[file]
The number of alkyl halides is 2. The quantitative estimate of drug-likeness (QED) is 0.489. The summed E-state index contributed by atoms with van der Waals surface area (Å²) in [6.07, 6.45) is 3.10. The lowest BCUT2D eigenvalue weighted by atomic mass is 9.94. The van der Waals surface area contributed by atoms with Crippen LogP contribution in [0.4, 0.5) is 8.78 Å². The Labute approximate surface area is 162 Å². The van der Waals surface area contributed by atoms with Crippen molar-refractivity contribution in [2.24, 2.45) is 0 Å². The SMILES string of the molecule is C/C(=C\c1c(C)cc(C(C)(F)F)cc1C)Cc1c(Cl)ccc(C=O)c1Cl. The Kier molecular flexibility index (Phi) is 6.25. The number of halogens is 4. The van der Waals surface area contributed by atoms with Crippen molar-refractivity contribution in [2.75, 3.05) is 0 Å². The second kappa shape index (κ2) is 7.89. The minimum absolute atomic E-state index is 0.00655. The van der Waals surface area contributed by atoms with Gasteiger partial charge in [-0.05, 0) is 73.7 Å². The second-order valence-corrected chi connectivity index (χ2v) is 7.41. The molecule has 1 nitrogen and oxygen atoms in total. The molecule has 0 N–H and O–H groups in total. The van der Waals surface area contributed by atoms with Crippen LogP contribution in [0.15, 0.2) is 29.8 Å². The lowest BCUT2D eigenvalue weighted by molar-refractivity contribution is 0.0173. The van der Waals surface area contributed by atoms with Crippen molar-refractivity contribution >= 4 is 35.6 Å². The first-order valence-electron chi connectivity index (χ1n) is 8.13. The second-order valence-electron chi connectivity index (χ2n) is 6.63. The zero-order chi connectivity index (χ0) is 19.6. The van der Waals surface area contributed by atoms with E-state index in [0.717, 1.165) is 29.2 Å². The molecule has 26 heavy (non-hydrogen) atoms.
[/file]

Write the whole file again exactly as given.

The number of alkyl halides is 2. The quantitative estimate of drug-likeness (QED) is 0.489. The summed E-state index contributed by atoms with van der Waals surface area (Å²) in [6.07, 6.45) is 3.10. The lowest BCUT2D eigenvalue weighted by atomic mass is 9.94. The van der Waals surface area contributed by atoms with Crippen LogP contribution in [0.4, 0.5) is 8.78 Å². The Labute approximate surface area is 162 Å². The van der Waals surface area contributed by atoms with Crippen molar-refractivity contribution in [2.24, 2.45) is 0 Å². The SMILES string of the molecule is C/C(=C\c1c(C)cc(C(C)(F)F)cc1C)Cc1c(Cl)ccc(C=O)c1Cl. The Kier molecular flexibility index (Phi) is 6.25. The number of halogens is 4. The van der Waals surface area contributed by atoms with Crippen molar-refractivity contribution in [2.75, 3.05) is 0 Å². The second kappa shape index (κ2) is 7.89. The minimum absolute atomic E-state index is 0.00655. The van der Waals surface area contributed by atoms with Gasteiger partial charge in [-0.05, 0) is 73.7 Å². The second-order valence-corrected chi connectivity index (χ2v) is 7.41. The molecule has 1 nitrogen and oxygen atoms in total. The molecule has 0 N–H and O–H groups in total. The van der Waals surface area contributed by atoms with Crippen LogP contribution in [0.15, 0.2) is 29.8 Å². The lowest BCUT2D eigenvalue weighted by molar-refractivity contribution is 0.0173. The van der Waals surface area contributed by atoms with Crippen molar-refractivity contribution >= 4 is 35.6 Å². The first-order valence-electron chi connectivity index (χ1n) is 8.13. The second-order valence-electron chi connectivity index (χ2n) is 6.63. The zero-order chi connectivity index (χ0) is 19.6. The van der Waals surface area contributed by atoms with E-state index in [0.717, 1.165) is 29.2 Å². The molecule has 26 heavy (non-hydrogen) atoms.